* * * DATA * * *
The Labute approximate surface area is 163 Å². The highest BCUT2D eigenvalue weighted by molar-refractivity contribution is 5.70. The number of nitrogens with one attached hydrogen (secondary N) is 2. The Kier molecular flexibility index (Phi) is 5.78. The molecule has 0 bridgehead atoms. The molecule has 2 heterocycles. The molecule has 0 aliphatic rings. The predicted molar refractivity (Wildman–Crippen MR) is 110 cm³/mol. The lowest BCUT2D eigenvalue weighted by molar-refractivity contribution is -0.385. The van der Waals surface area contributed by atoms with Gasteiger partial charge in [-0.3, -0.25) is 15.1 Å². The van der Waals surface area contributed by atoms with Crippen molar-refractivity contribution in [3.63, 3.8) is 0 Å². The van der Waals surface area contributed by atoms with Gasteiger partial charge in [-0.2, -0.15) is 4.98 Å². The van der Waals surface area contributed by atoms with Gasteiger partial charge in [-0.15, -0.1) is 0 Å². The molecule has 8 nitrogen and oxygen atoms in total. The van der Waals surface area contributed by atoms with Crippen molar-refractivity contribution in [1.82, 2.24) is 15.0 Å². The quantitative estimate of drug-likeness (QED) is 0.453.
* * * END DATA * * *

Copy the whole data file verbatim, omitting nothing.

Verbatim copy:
The Labute approximate surface area is 163 Å². The highest BCUT2D eigenvalue weighted by molar-refractivity contribution is 5.70. The number of nitrogens with one attached hydrogen (secondary N) is 2. The Kier molecular flexibility index (Phi) is 5.78. The molecule has 0 bridgehead atoms. The molecule has 2 heterocycles. The molecule has 0 aliphatic rings. The predicted molar refractivity (Wildman–Crippen MR) is 110 cm³/mol. The lowest BCUT2D eigenvalue weighted by molar-refractivity contribution is -0.385. The van der Waals surface area contributed by atoms with Gasteiger partial charge in [-0.3, -0.25) is 15.1 Å². The van der Waals surface area contributed by atoms with Crippen molar-refractivity contribution in [3.63, 3.8) is 0 Å². The van der Waals surface area contributed by atoms with Gasteiger partial charge in [-0.2, -0.15) is 4.98 Å². The van der Waals surface area contributed by atoms with Gasteiger partial charge in [-0.15, -0.1) is 0 Å². The molecule has 8 nitrogen and oxygen atoms in total. The van der Waals surface area contributed by atoms with Crippen molar-refractivity contribution in [1.82, 2.24) is 15.0 Å². The quantitative estimate of drug-likeness (QED) is 0.453.